The field of organic research is expanding at CALS — literally. In recent years researchers have had access to 145 certified organic acres across multiple CALS research stations, but thanks to an anonymous donor, 70 more acres will be added to Arlington ARS. The new organic acres will allow the station to have more organic crop rotations and more space to compare organic and conventional methods.


New Plant Germplasm Facility receives federal funding

Several programs in CALS benefited from the $1.5T federal appropriations bill passed by Congress and signed by President Biden in early 2022. The spending package included $39.7 million for the USDA Agricultural Research Service to build a new plant germplasm facility to be jointly used by scientists in the USDA ARS and UW–Madison plant scientists. The new federal facility will be located at the West Madison Agricultural Research Station. Senator Tammy Baldwin and Congressman Mark Pocan visited UW–Madison on April 15 to hear about the new Plant Germplasm Research Facility.


CALS Introduces Chancellor Mnookin to some key partners around the state

On August 4, Jennifer Mnookin became UW–Madison’s 30th chancellor, and CALS soon helped introduce her to key partners around the state.

In Northeast Wisconsin, Mnookin toured Peninsular Agricultural Research Station to meet with station staff, local apple growers and master gardeners. At the Brown County Fair she met with 4-H participants and Division of Extension personnel.

In the southwestern corner of the state, the chancellor toured a Lone Rock dairy farm before paying a visit to Pioneer Farm at UW-Platteville, another member of the Dairy Innovation Hub.

And in Northwest Wisconsin, Mnookin waded into a marsh and met CALS researchers at the Wisconsin Cranberry Research Station near Millston. She toured Jacob Leinenkugel Brewing Company (Chippewa Falls), appreciated not only for their products but for their establishment of the Jake Leinenkugel Diversity in Brewing Award. The chancellor also met with Ho-Chunk Nation leaders in Black River Falls.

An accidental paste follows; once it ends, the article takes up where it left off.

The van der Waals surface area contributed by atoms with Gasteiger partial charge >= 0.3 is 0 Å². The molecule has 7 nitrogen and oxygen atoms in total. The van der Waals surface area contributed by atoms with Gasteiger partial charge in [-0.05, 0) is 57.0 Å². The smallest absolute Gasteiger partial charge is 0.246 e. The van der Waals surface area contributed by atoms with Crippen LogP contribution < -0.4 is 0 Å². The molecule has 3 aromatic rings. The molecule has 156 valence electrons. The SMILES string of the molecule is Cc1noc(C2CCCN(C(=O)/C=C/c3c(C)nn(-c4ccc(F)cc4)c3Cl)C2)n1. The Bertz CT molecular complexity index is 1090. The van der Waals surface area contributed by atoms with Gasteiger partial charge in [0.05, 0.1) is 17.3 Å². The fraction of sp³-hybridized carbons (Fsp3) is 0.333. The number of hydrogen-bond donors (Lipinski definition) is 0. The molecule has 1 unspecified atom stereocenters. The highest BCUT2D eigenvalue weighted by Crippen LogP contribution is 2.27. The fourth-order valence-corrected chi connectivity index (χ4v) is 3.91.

Irish ag minister visits Babcock Hall to see the U.S. side of an international research partnership

Research aimed at improving pig health and advancing our understanding of beneficial viruses drew a visit from a foreign minister to UW–Madison on Aug. 18. Martin Heydon, a Minister of State at Ireland’s Department of Agriculture, Food and the Marine, learned about research being done by scientists at CALS and three Irish institutions through an international partnership. The delegation was invited into the lab of J.P. van Pijkeren, an associate professor of food science and a co-principal investigator of a project seeking new treatments for a bacterial pathogen of pigs.


Popular on social media: “Grow your future at CALS”

In October and November, CALS External Relations launched its new undergraduate student recruitment video, Grow Your Future, to better show prospective students what a CALS education and experience can offer. The video is available on YouTube and social media, viewable on the Agricultural Hall lobby screen for the hundreds of students passing by daily, and is used by Academic Affairs at prospective student events.


CALS personnel share their expertise with the media

This year, CALS experts were quoted in more than 6,000 media stories in publications from 48 countries. All told, stories mentioning CALS experts reached an estimated 10.9 billion audience members, as reported by the media monitoring service Meltwater.

A sample of the individual stories that reached the largest audiences include social scientist Malia Jones explaining covid vaccine hesitancy to the New York Times, Paul Mitchell talking about agricultural productivity and resiliency in the face of climate change to MSN.com, and science communicators Dominique Brossard and Dietram Scheufele describing social media’s impact on science communication to yahoo!news.

Submit an expert profile to the UW–Madison Experts Database.